“But the North Sea is not just oil and gas.

“Twenty years ago, Blyth was one of the world’s first offshore wind projects that was generating enough energy to power 2,000 homes.

“Today the UK now boasts the world’s second-largest offshore wind capacity behind China, the world’s first operational floating wind project, Hywind, and will have the world’s largest operational wind farms at Dogger Bank. That project when completed will be capable of powering 6 million homes.

“And the future opportunities are significant.

“Our report highlights that total offshore energy spend could, and I would argue should, reach £200bn this decade in oil and gas offshore wind, carbon transport and storage and low carbon hydrogen.

“£80bn of offshore wind private investment. The UK can continue to lead the world in offshore wind with ambitious targets ahead of us.

“The UK’s first wave of carbon capture and hydrogen cluster projects delivered in this decade – with a spend of up to £20bn. The UK is blessed with geology, infrastructure and skills to store up to 70 billion tonnes of carbon dioxide.

“£90 billion of oil and gas expenditure of which £30bn is oil and gas capital investment over the next 10 years.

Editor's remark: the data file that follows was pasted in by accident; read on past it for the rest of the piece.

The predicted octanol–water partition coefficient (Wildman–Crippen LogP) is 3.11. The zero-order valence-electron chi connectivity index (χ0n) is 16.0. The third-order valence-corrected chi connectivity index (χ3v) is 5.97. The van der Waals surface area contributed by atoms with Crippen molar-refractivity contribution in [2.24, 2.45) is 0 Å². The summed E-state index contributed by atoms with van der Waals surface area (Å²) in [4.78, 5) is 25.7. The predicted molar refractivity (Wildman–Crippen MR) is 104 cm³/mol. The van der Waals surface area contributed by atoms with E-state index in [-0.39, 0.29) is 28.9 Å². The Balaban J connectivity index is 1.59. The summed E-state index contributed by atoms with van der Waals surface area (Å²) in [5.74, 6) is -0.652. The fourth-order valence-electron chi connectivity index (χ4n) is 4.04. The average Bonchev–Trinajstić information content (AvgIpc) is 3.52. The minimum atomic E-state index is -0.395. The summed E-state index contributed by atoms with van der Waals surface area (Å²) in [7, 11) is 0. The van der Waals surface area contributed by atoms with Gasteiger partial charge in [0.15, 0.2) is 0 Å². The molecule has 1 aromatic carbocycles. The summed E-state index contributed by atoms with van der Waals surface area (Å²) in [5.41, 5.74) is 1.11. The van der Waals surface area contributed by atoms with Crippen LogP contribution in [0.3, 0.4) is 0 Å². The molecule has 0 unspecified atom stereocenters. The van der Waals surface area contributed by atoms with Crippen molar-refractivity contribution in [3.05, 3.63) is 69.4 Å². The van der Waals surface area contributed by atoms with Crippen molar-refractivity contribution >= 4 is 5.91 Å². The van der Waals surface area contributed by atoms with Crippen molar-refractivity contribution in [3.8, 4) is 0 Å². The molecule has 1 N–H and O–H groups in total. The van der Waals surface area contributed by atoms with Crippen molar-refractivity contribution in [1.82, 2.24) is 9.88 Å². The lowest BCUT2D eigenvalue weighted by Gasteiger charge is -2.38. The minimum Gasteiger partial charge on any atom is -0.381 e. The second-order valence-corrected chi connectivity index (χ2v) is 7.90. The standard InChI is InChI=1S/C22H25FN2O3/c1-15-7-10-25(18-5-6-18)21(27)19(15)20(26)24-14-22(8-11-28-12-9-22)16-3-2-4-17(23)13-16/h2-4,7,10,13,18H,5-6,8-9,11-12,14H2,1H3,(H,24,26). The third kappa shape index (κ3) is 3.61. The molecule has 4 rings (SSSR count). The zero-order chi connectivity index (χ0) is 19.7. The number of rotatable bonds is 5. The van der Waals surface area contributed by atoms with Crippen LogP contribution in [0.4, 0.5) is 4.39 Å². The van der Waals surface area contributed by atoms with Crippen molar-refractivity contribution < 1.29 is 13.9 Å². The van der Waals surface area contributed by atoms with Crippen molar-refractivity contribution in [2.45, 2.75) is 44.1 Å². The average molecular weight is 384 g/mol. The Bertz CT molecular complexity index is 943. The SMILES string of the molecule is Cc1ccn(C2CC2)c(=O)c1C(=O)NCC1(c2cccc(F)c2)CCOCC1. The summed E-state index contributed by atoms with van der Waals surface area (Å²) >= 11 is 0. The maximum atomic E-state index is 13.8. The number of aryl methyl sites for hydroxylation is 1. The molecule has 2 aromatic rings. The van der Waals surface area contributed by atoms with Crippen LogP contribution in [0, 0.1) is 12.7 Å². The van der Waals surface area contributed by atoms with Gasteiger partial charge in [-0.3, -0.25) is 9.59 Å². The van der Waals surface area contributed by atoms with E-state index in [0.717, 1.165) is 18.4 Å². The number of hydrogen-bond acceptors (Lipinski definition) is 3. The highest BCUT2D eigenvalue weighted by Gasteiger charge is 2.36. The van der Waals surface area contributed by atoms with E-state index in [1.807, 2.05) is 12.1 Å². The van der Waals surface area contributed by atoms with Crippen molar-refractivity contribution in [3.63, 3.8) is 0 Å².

“But about half of this total amount – £100 billion – is waiting on Final Investment Decisions from businesses that need renewed certainty to sign off.

“The opportunity is clear. But make no mistake we are in a global race to secure these opportunities, secure these jobs, to secure the people we need.

“Other countries are in action. In the US, the Inflation Reduction Act is ploughing many billions into the next generation of energy infrastructure, building on its position as the world’s leading exporter of gas. In China and the EU similar programmes have been put in place.

“We must not get left behind. But there are worrying signs.

“The windfall tax is biting. All credible net zero scenarios say that we will need abated oil and gas for decades to come. In the first six months of this year, 13% less crude oil was extracted from the North Sea and the mainland. With investment on hold, our production volumes are as low as they have ever been.

“When there is a cost-of-living crisis hitting people across the country, it is right that all sectors play their part. But when the extraordinary conditions have gone, the windfall tax must go.

“Earlier this year we heard that Vattenfall will stop development of its huge British Norfolk Boreas offshore wind project due to rising costs and warned that Britain could struggle to meet its wind targets without improved incentives.

“We welcome the cross-party support for track 2 carbon storage projects. But there is more clarity required to give line of sight to final investment decisions for these stores. There is more we can do to unlock the huge opportunity not just for these 4 carbon stores but for the next 44.

“The truth is we have huge opportunities. But we have too much investment on hold. Projects are progressing but not in the numbers that the UK needs to deliver secure affordable energy, protect jobs, and deliver on our climate goals.

“So how do we unlock this? We must re-frame the energy debate.